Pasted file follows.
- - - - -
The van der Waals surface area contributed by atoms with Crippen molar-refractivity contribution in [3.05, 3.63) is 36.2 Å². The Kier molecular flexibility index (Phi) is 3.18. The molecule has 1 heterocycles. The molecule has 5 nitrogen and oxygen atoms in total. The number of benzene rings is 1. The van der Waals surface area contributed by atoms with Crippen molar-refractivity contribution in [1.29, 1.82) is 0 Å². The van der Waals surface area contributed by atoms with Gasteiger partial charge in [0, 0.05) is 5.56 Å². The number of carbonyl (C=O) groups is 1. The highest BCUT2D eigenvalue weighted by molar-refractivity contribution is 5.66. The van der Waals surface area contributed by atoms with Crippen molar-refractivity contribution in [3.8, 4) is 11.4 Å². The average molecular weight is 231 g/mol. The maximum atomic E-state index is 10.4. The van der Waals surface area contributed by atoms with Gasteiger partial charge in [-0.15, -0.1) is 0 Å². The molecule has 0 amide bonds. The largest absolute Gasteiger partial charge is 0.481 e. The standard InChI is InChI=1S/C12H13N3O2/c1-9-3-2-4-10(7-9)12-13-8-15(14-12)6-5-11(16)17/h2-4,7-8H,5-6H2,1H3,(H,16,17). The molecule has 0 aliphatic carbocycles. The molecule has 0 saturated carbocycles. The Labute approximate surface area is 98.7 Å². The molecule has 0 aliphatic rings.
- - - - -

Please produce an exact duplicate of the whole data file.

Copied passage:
The van der Waals surface area contributed by atoms with Crippen molar-refractivity contribution in [3.05, 3.63) is 36.2 Å². The Kier molecular flexibility index (Phi) is 3.18. The molecule has 1 heterocycles. The molecule has 5 nitrogen and oxygen atoms in total. The number of benzene rings is 1. The van der Waals surface area contributed by atoms with Crippen molar-refractivity contribution in [1.29, 1.82) is 0 Å². The van der Waals surface area contributed by atoms with Gasteiger partial charge in [0, 0.05) is 5.56 Å². The number of carbonyl (C=O) groups is 1. The highest BCUT2D eigenvalue weighted by molar-refractivity contribution is 5.66. The van der Waals surface area contributed by atoms with Crippen molar-refractivity contribution in [3.8, 4) is 11.4 Å². The average molecular weight is 231 g/mol. The maximum atomic E-state index is 10.4. The van der Waals surface area contributed by atoms with Gasteiger partial charge in [-0.15, -0.1) is 0 Å². The molecule has 0 amide bonds. The largest absolute Gasteiger partial charge is 0.481 e. The standard InChI is InChI=1S/C12H13N3O2/c1-9-3-2-4-10(7-9)12-13-8-15(14-12)6-5-11(16)17/h2-4,7-8H,5-6H2,1H3,(H,16,17). The molecule has 0 aliphatic carbocycles. The molecule has 0 saturated carbocycles. The Labute approximate surface area is 98.7 Å². The molecule has 0 aliphatic rings.